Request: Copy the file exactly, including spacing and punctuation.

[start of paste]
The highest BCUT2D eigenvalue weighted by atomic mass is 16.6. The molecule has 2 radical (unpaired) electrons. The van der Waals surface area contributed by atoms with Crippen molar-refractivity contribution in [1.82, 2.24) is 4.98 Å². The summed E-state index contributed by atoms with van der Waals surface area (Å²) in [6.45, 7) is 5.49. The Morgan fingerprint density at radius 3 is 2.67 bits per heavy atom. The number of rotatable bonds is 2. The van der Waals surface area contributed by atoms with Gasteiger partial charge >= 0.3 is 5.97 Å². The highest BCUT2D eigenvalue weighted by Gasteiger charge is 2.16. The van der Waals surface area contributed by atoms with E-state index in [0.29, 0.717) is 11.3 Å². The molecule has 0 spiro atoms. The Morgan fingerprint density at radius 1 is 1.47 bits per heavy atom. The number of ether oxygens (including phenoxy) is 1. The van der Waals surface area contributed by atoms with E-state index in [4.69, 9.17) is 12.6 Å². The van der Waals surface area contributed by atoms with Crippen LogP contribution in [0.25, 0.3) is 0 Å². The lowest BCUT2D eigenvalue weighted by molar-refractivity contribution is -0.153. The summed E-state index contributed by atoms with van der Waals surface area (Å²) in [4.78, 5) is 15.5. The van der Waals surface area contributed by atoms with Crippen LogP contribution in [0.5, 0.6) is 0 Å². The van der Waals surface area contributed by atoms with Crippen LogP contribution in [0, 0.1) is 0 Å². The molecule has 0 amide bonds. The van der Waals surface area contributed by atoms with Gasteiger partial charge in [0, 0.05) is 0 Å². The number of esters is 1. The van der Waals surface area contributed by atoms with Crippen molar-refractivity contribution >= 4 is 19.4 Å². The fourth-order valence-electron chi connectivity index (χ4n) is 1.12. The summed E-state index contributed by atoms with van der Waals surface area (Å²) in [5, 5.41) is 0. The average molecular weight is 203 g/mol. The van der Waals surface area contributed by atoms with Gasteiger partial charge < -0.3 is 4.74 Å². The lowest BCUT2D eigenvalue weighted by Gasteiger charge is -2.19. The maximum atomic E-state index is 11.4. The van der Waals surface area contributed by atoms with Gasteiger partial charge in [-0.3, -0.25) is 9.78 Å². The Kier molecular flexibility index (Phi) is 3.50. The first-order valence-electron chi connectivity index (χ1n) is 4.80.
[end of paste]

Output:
The highest BCUT2D eigenvalue weighted by atomic mass is 16.6. The molecule has 2 radical (unpaired) electrons. The van der Waals surface area contributed by atoms with Crippen molar-refractivity contribution in [1.82, 2.24) is 4.98 Å². The summed E-state index contributed by atoms with van der Waals surface area (Å²) in [6.45, 7) is 5.49. The Morgan fingerprint density at radius 3 is 2.67 bits per heavy atom. The number of rotatable bonds is 2. The van der Waals surface area contributed by atoms with Gasteiger partial charge >= 0.3 is 5.97 Å². The highest BCUT2D eigenvalue weighted by Gasteiger charge is 2.16. The van der Waals surface area contributed by atoms with E-state index in [0.29, 0.717) is 11.3 Å². The molecule has 0 spiro atoms. The Morgan fingerprint density at radius 1 is 1.47 bits per heavy atom. The number of ether oxygens (including phenoxy) is 1. The van der Waals surface area contributed by atoms with E-state index in [4.69, 9.17) is 12.6 Å². The van der Waals surface area contributed by atoms with Crippen LogP contribution in [0.25, 0.3) is 0 Å². The lowest BCUT2D eigenvalue weighted by molar-refractivity contribution is -0.153. The summed E-state index contributed by atoms with van der Waals surface area (Å²) in [4.78, 5) is 15.5. The van der Waals surface area contributed by atoms with Crippen LogP contribution in [0.5, 0.6) is 0 Å². The van der Waals surface area contributed by atoms with Crippen LogP contribution in [0, 0.1) is 0 Å². The molecule has 0 amide bonds. The van der Waals surface area contributed by atoms with Gasteiger partial charge in [0, 0.05) is 0 Å². The number of esters is 1. The van der Waals surface area contributed by atoms with Crippen molar-refractivity contribution >= 4 is 19.4 Å². The fourth-order valence-electron chi connectivity index (χ4n) is 1.12. The summed E-state index contributed by atoms with van der Waals surface area (Å²) in [5, 5.41) is 0. The average molecular weight is 203 g/mol. The van der Waals surface area contributed by atoms with Gasteiger partial charge < -0.3 is 4.74 Å². The lowest BCUT2D eigenvalue weighted by Gasteiger charge is -2.19. The maximum atomic E-state index is 11.4. The van der Waals surface area contributed by atoms with Gasteiger partial charge in [-0.3, -0.25) is 9.78 Å². The Kier molecular flexibility index (Phi) is 3.50. The first-order valence-electron chi connectivity index (χ1n) is 4.80.